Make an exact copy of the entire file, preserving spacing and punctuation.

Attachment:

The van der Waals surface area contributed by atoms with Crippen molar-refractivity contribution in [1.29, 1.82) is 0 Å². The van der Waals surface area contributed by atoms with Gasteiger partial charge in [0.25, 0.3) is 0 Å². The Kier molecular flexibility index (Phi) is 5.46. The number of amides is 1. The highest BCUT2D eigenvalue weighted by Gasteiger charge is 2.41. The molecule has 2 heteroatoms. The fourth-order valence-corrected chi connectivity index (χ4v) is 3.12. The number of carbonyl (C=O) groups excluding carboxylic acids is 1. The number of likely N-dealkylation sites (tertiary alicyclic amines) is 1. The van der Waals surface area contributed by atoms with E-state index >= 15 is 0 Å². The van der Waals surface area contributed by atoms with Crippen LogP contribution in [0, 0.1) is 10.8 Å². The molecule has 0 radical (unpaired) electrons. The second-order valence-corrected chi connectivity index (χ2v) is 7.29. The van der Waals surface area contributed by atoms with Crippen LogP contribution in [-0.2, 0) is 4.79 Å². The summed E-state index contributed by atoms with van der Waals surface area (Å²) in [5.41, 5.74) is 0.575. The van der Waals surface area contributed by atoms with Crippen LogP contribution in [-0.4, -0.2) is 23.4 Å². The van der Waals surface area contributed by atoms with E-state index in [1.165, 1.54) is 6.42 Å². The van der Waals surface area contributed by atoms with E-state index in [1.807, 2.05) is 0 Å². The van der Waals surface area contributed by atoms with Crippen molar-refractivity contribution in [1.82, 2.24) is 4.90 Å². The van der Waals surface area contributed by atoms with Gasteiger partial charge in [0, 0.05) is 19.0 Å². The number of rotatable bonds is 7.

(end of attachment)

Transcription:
The van der Waals surface area contributed by atoms with Crippen molar-refractivity contribution in [1.29, 1.82) is 0 Å². The van der Waals surface area contributed by atoms with Gasteiger partial charge in [0.25, 0.3) is 0 Å². The Kier molecular flexibility index (Phi) is 5.46. The number of amides is 1. The highest BCUT2D eigenvalue weighted by Gasteiger charge is 2.41. The molecule has 2 heteroatoms. The fourth-order valence-corrected chi connectivity index (χ4v) is 3.12. The number of carbonyl (C=O) groups excluding carboxylic acids is 1. The number of likely N-dealkylation sites (tertiary alicyclic amines) is 1. The van der Waals surface area contributed by atoms with E-state index >= 15 is 0 Å². The van der Waals surface area contributed by atoms with Crippen LogP contribution in [0, 0.1) is 10.8 Å². The molecule has 0 radical (unpaired) electrons. The second-order valence-corrected chi connectivity index (χ2v) is 7.29. The van der Waals surface area contributed by atoms with Crippen LogP contribution in [-0.2, 0) is 4.79 Å². The summed E-state index contributed by atoms with van der Waals surface area (Å²) in [5.41, 5.74) is 0.575. The van der Waals surface area contributed by atoms with Crippen LogP contribution in [-0.4, -0.2) is 23.4 Å². The van der Waals surface area contributed by atoms with E-state index in [1.165, 1.54) is 6.42 Å². The van der Waals surface area contributed by atoms with E-state index in [1.807, 2.05) is 0 Å². The van der Waals surface area contributed by atoms with Crippen molar-refractivity contribution in [1.82, 2.24) is 4.90 Å². The van der Waals surface area contributed by atoms with Gasteiger partial charge in [0, 0.05) is 19.0 Å². The number of rotatable bonds is 7.